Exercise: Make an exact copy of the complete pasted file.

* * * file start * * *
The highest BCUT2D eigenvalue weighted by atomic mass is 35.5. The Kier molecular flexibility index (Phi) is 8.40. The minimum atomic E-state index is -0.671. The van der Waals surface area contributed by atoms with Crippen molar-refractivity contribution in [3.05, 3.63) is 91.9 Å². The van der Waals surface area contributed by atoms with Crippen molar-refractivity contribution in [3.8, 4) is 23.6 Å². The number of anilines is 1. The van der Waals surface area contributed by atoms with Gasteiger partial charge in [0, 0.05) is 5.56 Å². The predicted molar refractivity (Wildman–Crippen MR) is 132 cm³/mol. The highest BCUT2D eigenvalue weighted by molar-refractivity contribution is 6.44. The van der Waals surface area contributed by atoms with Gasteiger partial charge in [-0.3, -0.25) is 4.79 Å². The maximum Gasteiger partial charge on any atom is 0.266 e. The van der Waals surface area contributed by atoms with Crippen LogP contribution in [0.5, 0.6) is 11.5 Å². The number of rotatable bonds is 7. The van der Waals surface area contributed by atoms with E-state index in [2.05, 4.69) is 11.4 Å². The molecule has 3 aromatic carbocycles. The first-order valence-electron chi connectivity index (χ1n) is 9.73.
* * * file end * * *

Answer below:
The highest BCUT2D eigenvalue weighted by atomic mass is 35.5. The Kier molecular flexibility index (Phi) is 8.40. The minimum atomic E-state index is -0.671. The van der Waals surface area contributed by atoms with Crippen molar-refractivity contribution in [3.05, 3.63) is 91.9 Å². The van der Waals surface area contributed by atoms with Crippen molar-refractivity contribution in [3.8, 4) is 23.6 Å². The number of anilines is 1. The van der Waals surface area contributed by atoms with Gasteiger partial charge in [0, 0.05) is 5.56 Å². The predicted molar refractivity (Wildman–Crippen MR) is 132 cm³/mol. The highest BCUT2D eigenvalue weighted by molar-refractivity contribution is 6.44. The van der Waals surface area contributed by atoms with Gasteiger partial charge in [-0.3, -0.25) is 4.79 Å². The maximum Gasteiger partial charge on any atom is 0.266 e. The van der Waals surface area contributed by atoms with Crippen LogP contribution in [0.5, 0.6) is 11.5 Å². The number of rotatable bonds is 7. The van der Waals surface area contributed by atoms with E-state index in [2.05, 4.69) is 11.4 Å². The molecule has 3 aromatic carbocycles. The first-order valence-electron chi connectivity index (χ1n) is 9.73.